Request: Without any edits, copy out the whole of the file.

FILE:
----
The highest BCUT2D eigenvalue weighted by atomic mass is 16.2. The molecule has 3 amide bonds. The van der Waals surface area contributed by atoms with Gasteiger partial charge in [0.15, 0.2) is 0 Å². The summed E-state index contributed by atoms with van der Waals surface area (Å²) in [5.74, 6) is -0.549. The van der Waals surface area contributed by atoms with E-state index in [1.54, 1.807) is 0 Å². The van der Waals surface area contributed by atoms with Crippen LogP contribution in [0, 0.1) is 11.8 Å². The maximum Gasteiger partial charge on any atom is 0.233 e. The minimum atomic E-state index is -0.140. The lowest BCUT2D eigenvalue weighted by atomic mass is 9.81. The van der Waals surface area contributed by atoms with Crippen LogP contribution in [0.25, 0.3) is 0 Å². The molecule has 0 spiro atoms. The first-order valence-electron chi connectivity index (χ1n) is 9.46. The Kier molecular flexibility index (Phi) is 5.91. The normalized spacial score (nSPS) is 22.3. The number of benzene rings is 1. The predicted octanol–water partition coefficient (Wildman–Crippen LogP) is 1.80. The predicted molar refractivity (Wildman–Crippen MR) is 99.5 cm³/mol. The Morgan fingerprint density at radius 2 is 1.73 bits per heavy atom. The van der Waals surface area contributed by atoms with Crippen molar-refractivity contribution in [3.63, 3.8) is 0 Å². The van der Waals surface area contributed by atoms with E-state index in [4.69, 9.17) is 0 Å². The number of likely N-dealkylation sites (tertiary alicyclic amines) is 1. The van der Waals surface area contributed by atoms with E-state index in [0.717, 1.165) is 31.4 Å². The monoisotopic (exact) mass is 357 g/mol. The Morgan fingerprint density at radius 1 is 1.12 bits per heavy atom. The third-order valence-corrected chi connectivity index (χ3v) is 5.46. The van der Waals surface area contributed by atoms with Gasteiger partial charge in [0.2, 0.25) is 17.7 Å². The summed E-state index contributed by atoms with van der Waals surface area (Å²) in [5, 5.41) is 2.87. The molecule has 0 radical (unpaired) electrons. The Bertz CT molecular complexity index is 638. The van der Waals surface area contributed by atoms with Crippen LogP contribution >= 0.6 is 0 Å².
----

The highest BCUT2D eigenvalue weighted by atomic mass is 16.2. The molecule has 3 amide bonds. The van der Waals surface area contributed by atoms with Gasteiger partial charge in [0.15, 0.2) is 0 Å². The summed E-state index contributed by atoms with van der Waals surface area (Å²) in [5.74, 6) is -0.549. The van der Waals surface area contributed by atoms with E-state index in [1.54, 1.807) is 0 Å². The van der Waals surface area contributed by atoms with Crippen LogP contribution in [0, 0.1) is 11.8 Å². The maximum Gasteiger partial charge on any atom is 0.233 e. The minimum atomic E-state index is -0.140. The lowest BCUT2D eigenvalue weighted by atomic mass is 9.81. The van der Waals surface area contributed by atoms with Crippen LogP contribution in [0.25, 0.3) is 0 Å². The molecule has 0 spiro atoms. The first-order valence-electron chi connectivity index (χ1n) is 9.46. The Kier molecular flexibility index (Phi) is 5.91. The normalized spacial score (nSPS) is 22.3. The number of benzene rings is 1. The predicted octanol–water partition coefficient (Wildman–Crippen LogP) is 1.80. The predicted molar refractivity (Wildman–Crippen MR) is 99.5 cm³/mol. The Morgan fingerprint density at radius 2 is 1.73 bits per heavy atom. The van der Waals surface area contributed by atoms with Crippen molar-refractivity contribution in [3.63, 3.8) is 0 Å². The van der Waals surface area contributed by atoms with E-state index in [4.69, 9.17) is 0 Å². The number of likely N-dealkylation sites (tertiary alicyclic amines) is 1. The van der Waals surface area contributed by atoms with E-state index in [0.717, 1.165) is 31.4 Å². The monoisotopic (exact) mass is 357 g/mol. The Morgan fingerprint density at radius 1 is 1.12 bits per heavy atom. The third-order valence-corrected chi connectivity index (χ3v) is 5.46. The van der Waals surface area contributed by atoms with Gasteiger partial charge in [0.2, 0.25) is 17.7 Å². The summed E-state index contributed by atoms with van der Waals surface area (Å²) in [5, 5.41) is 2.87. The molecule has 0 radical (unpaired) electrons. The Bertz CT molecular complexity index is 638. The van der Waals surface area contributed by atoms with Crippen LogP contribution >= 0.6 is 0 Å².